There was an audible silence at the other end of the line. Or, it was really from both ends as it wouldn’t have been a silence at all if it weren’t mutual. She didn’t know what to do. She was looking at the timer and so she knew, it had been at least three whole seconds since either of them spoke. She pressed ‘End Call’ as soon as the second timer turned into four. After all, the last statement they exchanged was ‘Good night.’ And for a phone call, that was as good as ‘Goodbye.’ The phone call was over. But she couldn’t ignore the four seconds between the last things they said, and the actual end of the digital connection. It was as though they’d left enough space for each other to say one more thing.

“I love you,” she whispered, staring at the extra four seconds on the timer on her phone.

“I love you,” he whispered, too.

Short Story

Does He Make You Laugh?

In fact, it had always bothered me that Greg was never able to make me laugh. It wasn’t because he was serious all the time or that he was slow on the uptake. It was just that, whenever we were goofing around, it would always be me who was making the jokes, and him laughing, which didn’t make us a sad couple, but I did worry about it.

In movies, in books, and even in conversations with my friends, the characteristics of the “perfect guy” would vary, except for one thing — that he had to be able to make you laugh. Now, I’m not crazy enough to base my decisions on things I see on TV. I know I shouldn’t be making a big deal of little things like that. But whenever I saw other girls laughing at something their boyfriend said or did, it bothered me somewhat.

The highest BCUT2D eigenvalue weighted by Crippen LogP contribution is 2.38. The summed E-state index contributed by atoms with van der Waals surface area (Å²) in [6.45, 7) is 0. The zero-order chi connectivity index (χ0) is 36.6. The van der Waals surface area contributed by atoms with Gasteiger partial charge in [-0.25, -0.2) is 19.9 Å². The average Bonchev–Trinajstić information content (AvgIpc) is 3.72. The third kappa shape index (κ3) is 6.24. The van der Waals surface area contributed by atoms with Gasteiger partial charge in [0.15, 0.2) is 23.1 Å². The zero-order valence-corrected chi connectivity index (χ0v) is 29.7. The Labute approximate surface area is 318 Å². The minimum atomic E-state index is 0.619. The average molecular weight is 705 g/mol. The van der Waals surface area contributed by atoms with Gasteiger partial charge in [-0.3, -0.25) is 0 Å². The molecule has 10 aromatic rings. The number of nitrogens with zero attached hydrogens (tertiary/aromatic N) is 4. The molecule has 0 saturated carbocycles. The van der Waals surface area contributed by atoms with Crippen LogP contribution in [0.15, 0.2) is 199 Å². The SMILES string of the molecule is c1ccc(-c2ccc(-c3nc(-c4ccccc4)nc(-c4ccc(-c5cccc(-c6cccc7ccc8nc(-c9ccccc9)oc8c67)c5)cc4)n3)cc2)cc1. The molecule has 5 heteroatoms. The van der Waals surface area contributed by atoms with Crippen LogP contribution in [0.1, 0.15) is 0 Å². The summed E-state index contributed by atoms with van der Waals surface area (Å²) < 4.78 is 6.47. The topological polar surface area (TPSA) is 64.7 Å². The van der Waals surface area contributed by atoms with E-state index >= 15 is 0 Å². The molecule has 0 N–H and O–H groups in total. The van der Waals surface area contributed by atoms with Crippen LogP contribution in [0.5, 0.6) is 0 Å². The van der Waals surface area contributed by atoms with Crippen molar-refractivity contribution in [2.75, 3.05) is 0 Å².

“What are you thinking about?” he asked when he noticed that I was staring into space again.

“Nothing,” I said. “I’m just excited about the play.”

We were on our way to the theater to see, I don’t even remember the title. It was his idea to see a play, which is a bit strange, considering neither of us was very fond of plays. But I was happy to be doing something other than our usual dinner-and-a-movie routine, and the fact that it was his suggestion made me all the more intrigued.

It turned out to be a play about the difficulties that come after college life, but the twist was that the characters were puppets, and it was like a parody of Sesame Street. It was hilarious. But that it was great wasn’t my favorite part. Throughout the time we were watching, whenever a character delivered a punch line, Greg would turn and look at my face.

“What? Do I have dirt on my nose?” I asked.

He shook his head. “I just wanted to know what the things are that you find funny,” he said.

I didn’t really understand what he meant, but didn’t think too much about it. We just continued on watching the play.

We were still laughing about something one of the puppets said even after the play was over.


“So? Does he?” my friend prompted when she noticed that my mind had drifted during our lunch.

“What were we talking about again?” I asked.

“We were asking if Greg could make you laugh,” another one of my friends explained.

“Oh, well… ” I started, and remembered how much I laughed when we were watching the play, and how Greg looked at me every time I did. “Yes,” I said. “He finds a way to make me laugh.”


Reminder: This is FICTION. I don’t know anybody named Greg. That was just the first name that popped in my head when I was writing this. And I actually saw Avenue Q with a bunch of girlfriends, so.